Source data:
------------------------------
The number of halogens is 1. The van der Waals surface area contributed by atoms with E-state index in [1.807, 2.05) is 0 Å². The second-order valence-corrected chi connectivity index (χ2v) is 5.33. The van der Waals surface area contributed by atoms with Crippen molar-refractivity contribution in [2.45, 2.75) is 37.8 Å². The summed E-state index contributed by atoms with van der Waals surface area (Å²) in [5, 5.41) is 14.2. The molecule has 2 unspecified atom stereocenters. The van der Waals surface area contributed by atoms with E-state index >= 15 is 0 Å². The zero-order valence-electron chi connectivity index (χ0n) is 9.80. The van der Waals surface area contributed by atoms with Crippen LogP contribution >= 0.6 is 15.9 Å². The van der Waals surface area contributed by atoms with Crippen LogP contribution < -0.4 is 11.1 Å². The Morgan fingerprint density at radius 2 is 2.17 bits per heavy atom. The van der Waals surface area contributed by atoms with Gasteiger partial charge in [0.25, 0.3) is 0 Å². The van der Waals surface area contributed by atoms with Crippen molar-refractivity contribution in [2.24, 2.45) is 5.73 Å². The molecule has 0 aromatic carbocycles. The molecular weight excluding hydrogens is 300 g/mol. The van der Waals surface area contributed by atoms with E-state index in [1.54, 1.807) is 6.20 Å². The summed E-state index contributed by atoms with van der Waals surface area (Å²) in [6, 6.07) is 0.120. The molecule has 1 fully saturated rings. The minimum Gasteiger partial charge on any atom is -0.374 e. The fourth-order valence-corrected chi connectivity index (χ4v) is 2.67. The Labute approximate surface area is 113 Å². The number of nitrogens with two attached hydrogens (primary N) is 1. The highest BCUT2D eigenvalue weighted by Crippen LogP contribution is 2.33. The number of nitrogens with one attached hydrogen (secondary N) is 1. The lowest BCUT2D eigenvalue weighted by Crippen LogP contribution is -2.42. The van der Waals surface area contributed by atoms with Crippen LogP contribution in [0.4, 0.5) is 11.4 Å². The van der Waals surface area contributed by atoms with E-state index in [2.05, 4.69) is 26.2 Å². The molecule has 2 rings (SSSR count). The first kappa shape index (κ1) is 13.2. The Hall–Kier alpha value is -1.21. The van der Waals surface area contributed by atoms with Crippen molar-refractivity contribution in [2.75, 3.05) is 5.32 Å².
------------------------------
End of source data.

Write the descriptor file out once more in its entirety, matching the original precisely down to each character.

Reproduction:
The number of halogens is 1. The van der Waals surface area contributed by atoms with E-state index in [1.807, 2.05) is 0 Å². The second-order valence-corrected chi connectivity index (χ2v) is 5.33. The van der Waals surface area contributed by atoms with Crippen molar-refractivity contribution in [2.45, 2.75) is 37.8 Å². The summed E-state index contributed by atoms with van der Waals surface area (Å²) in [5, 5.41) is 14.2. The molecule has 2 unspecified atom stereocenters. The van der Waals surface area contributed by atoms with E-state index >= 15 is 0 Å². The zero-order valence-electron chi connectivity index (χ0n) is 9.80. The van der Waals surface area contributed by atoms with Crippen LogP contribution >= 0.6 is 15.9 Å². The van der Waals surface area contributed by atoms with Crippen LogP contribution < -0.4 is 11.1 Å². The Morgan fingerprint density at radius 2 is 2.17 bits per heavy atom. The van der Waals surface area contributed by atoms with Gasteiger partial charge in [0.25, 0.3) is 0 Å². The van der Waals surface area contributed by atoms with Crippen molar-refractivity contribution in [2.24, 2.45) is 5.73 Å². The molecule has 0 aromatic carbocycles. The molecular weight excluding hydrogens is 300 g/mol. The van der Waals surface area contributed by atoms with E-state index in [1.54, 1.807) is 6.20 Å². The summed E-state index contributed by atoms with van der Waals surface area (Å²) in [6, 6.07) is 0.120. The molecule has 1 fully saturated rings. The minimum Gasteiger partial charge on any atom is -0.374 e. The fourth-order valence-corrected chi connectivity index (χ4v) is 2.67. The Labute approximate surface area is 113 Å². The number of nitrogens with two attached hydrogens (primary N) is 1. The highest BCUT2D eigenvalue weighted by Crippen LogP contribution is 2.33. The number of nitrogens with one attached hydrogen (secondary N) is 1. The lowest BCUT2D eigenvalue weighted by Crippen LogP contribution is -2.42. The van der Waals surface area contributed by atoms with Crippen LogP contribution in [0.4, 0.5) is 11.4 Å². The van der Waals surface area contributed by atoms with E-state index in [2.05, 4.69) is 26.2 Å². The molecule has 2 rings (SSSR count). The first kappa shape index (κ1) is 13.2. The Hall–Kier alpha value is -1.21. The van der Waals surface area contributed by atoms with Crippen molar-refractivity contribution in [2.75, 3.05) is 5.32 Å².